Woke up at about 9; Clara was still sleeping. Got her up at 10:15 so we could get to the 11:00 exercise class. She beamed at me when I woke her, and giggled while I was changing her. Is she really my daughter? I'm usually grumpy as hell when someone wakes me.
Had a rush of endorphins about two-thirds of the way through the class and felt like I could go for at least another hour. Discovered after the class that in a roomful of babies, people gravitate toward Clara. Maybe it's the beaming.
Went to the Turkish deli owned by one of my former students, a wonderful, wonderful woman who radiates kindness and generosity. I hadn't seen Esme since before I was pregnant. Clara slept in her carrier on my chest for most our visit, but then woke up to beam at Esme as well. Esme nearly turned inside out.
Had lunch with K. at Il Fornello -- buffets are perfect when one is in FOOD NOW mode, as I am after exercising, and Il Fornello's food is yummy. Clara charmed the server and the entire next table, who already had a baby with them. (That baby was pretty darned cute, too.)
Got on the subway and went to Lettuce Knit, which I had not been to before. I love Kensington Market. I don't go there nearly enough. Lettuce Knit was full of people; Clara charmed several of them even while passed out cold. (When she woke up, of course she beamed.)
A few weeks ago I made her a raglan pullover (again from Debbie Bliss's The Baby Knits Book); I used Tahki Donegal Tweed in a discontinued colour, a lovely teal-turquoise that I got at the Wool Room in Kingston. (Hi Mabel!) I think the pattern was designed for a yarn with a very different hand, though, because the neckline is HUGE and looks unfinished. Yes I know babies have big heads, but this neck is about twice as big as Clara's little head. So today I was looking for a finer, softer yarn to use for a collar.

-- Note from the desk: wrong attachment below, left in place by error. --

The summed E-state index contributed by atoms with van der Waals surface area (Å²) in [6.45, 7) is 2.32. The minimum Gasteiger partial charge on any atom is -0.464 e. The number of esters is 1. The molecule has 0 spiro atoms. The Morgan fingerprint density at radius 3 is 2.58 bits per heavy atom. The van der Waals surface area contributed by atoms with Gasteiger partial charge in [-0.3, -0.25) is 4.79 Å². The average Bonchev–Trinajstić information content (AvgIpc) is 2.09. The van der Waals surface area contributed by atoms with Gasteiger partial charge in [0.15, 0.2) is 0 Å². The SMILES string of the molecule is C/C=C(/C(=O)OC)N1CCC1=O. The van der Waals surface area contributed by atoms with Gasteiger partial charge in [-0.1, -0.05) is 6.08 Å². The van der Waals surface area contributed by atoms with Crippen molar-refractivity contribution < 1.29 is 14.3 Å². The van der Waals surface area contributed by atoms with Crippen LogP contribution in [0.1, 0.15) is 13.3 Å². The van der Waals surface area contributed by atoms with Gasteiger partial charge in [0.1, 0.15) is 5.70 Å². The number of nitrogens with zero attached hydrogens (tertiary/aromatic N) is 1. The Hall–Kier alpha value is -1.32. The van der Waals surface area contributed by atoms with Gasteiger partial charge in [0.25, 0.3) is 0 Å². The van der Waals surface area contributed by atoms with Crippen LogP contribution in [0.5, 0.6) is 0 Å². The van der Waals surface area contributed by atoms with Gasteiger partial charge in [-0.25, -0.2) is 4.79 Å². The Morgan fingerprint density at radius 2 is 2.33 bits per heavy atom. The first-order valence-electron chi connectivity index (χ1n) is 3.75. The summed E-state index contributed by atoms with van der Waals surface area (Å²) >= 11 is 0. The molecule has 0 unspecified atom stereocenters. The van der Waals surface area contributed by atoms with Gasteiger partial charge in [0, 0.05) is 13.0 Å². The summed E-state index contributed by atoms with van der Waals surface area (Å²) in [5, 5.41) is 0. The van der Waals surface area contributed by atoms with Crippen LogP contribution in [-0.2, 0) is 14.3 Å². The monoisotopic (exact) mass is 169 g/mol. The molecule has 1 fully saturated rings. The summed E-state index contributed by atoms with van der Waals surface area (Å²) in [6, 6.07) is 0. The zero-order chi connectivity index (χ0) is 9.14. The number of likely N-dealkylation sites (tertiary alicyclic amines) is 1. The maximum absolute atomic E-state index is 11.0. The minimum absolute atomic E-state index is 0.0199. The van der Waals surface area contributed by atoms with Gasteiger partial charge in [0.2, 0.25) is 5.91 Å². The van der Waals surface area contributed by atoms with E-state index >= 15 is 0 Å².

Had a very nice, long chat with another customer who was infinitely knowledgeable about the store's stock; we talked about babies (she wants one) and birth. Turns out she's a doctor who delivers babies sometimes, and yet she wants to give birth at home. I joked (as I often do) that Clara's being born at home means that she couldn't have gotten swapped at the hospital. This woman told me that she was switched at the hospital -- the nurses gave her mother the wrong baby. Fortunately her mother was with it enough to realize that this scrawny little thing she'd been given was not at all the nine-pound bruiser she'd squeezed out. Oops.
She helped me find a hank of Alchemy Yarn's Haiku, a gorgeous silk-mohair blend with a lovely halo, in a beautiful orange that picks up on the flecks of orange in the tweedy raglan. I held it out for Clara to touch. She stroked it a bit and her whole body vibrated with excitement. All righty then: I guess that's the one she wants. Kid's got good taste. There's enough yardage that there should be enough left over for a scarf after the collar is done. (Good, because it wasn't cheap.)
I also bought my first ball of Noro's Kureyon for a Lizard Ridge afghan. Dammit, I'm getting sucked in. (Has everyone made one of these already?) I have this cute little plan that I'm going to buy one ball and make one square each time I finish a project. Other knitters titter at this idea. Yes yes dear, that's nice. We all had plans like that once. Now we have afghans.
Then we came home on the streetcar and the bus, Clara cooing happily as we rode. The weather was gorgeous and the city's mood buoyant. When we got in, Clara had a satisfying diaper and a good meal, and then she went down for a very late nap. I picked up the needles again and plan to finish the right front of the baby kimono by the time I go to bed.
What a terrific day.